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Clumber Spaniel

Despite their shorter legs, the Clumber Spaniel should be considered a large, strong dog. Heavier and much more substantial than other Spaniel breeds, the Clumber is also steadier and less frenetic in their general attitude to life.

10 – 12 years
25 – 34kg
45 – 50cm
Mainly white with lemon or orange markings and freckling to the muzzle
UK Kennel Club Groups
The need-to-know
  • Dog suitable for owners with some experience
  • Basic training required
  • Need to be aware of potential health issues
  • Enjoys gentle walks
  • Enjoys one to two hours of walking a day
  • Large dog
  • Some drool
  • Requires grooming every other day
  • Chatty and vocal dog
  • Welcomes everyone happily
  • Generally friendly with other dogs
  • Gets along with other pets with training
  • Great family dog
  • Needs a large garden
  • Can live in semi-rural areas
  • Can be left occasionally with training
This breed may encounter health problems

As with many breeds, the Clumber Spaniel can suffer from:
- Hip dysplasia
- Elbow dysplasia
- Exercise-induced collapse which is a condition that can cause problems with nerve communication during exercise and can result in collapse.
- Entropion which is a painful eye condition where the eyelids role inwards. 
- Keratoconjunctivitis sicca (dry eye) which is a painful condition where the tear gland stops working properly.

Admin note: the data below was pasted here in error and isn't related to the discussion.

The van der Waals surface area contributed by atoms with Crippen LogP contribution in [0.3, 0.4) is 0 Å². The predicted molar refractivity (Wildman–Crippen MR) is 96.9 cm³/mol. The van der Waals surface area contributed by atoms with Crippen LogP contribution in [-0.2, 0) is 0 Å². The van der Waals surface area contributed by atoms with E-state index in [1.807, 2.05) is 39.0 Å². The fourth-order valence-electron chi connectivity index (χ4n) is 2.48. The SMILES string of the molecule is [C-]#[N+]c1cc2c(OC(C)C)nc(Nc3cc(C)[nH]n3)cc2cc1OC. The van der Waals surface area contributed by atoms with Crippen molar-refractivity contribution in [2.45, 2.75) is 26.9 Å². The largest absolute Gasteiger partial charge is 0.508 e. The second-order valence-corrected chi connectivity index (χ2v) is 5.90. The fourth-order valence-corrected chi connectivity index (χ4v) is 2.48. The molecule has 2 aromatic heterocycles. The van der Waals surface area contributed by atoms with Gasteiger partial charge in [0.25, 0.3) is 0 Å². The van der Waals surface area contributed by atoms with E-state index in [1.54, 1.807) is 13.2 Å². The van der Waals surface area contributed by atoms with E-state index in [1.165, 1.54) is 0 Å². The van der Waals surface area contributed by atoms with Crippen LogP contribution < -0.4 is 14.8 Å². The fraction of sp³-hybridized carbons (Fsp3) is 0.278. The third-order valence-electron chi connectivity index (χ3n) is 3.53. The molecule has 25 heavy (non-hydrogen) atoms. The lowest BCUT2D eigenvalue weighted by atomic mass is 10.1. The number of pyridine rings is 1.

Priority Kennel Club health schemes and testing: 
- Hip dysplasia screening scheme
- DNA test for Exercise Induced Collapse which tests whether or not a dog has the potential to be affected by this condition.


The Clumber Spaniel being heavier built is slower to mature than other spaniels and generally steadier all round. They are a good natured, affable breed, dignified yet amusing and willing to do whatever task you take the time to teach them.  

As happy on the sofa as they are following a scent, the Clumber makes a devoted family dog.

Did You Know?

  • Prince Albert owned 7 Clumber Spaniels, and King Edward VII commissioned Faberge to carve a Clumber, ‘Sandringham Lucy’ from Chalcedony, with rubies set as eyes. This was purchased in 1909 by the then Prince of Wales (later King George V) for £102.
  • While not quite as popular as they were in Victorian times, Clumber Spaniels still have their celebrity fans, with TV Chef James Martin having owned a Clumber named Fudge.
  • Clumber Spaniel’s are seen in artwork as early as 1788, where they appeared with the Duke of Newcastle and his hunting party in Francis Wheatley’s painting, “The Return from Shooting”.
  • The UK Kennel Club has deemed the Clumber Spaniel a vulnerable native breed and there’s less than 300 new dogs registered each year in the UK.
  • The Clumber Spaniel was one of the first official breeds recognised by the American Kennel Club.
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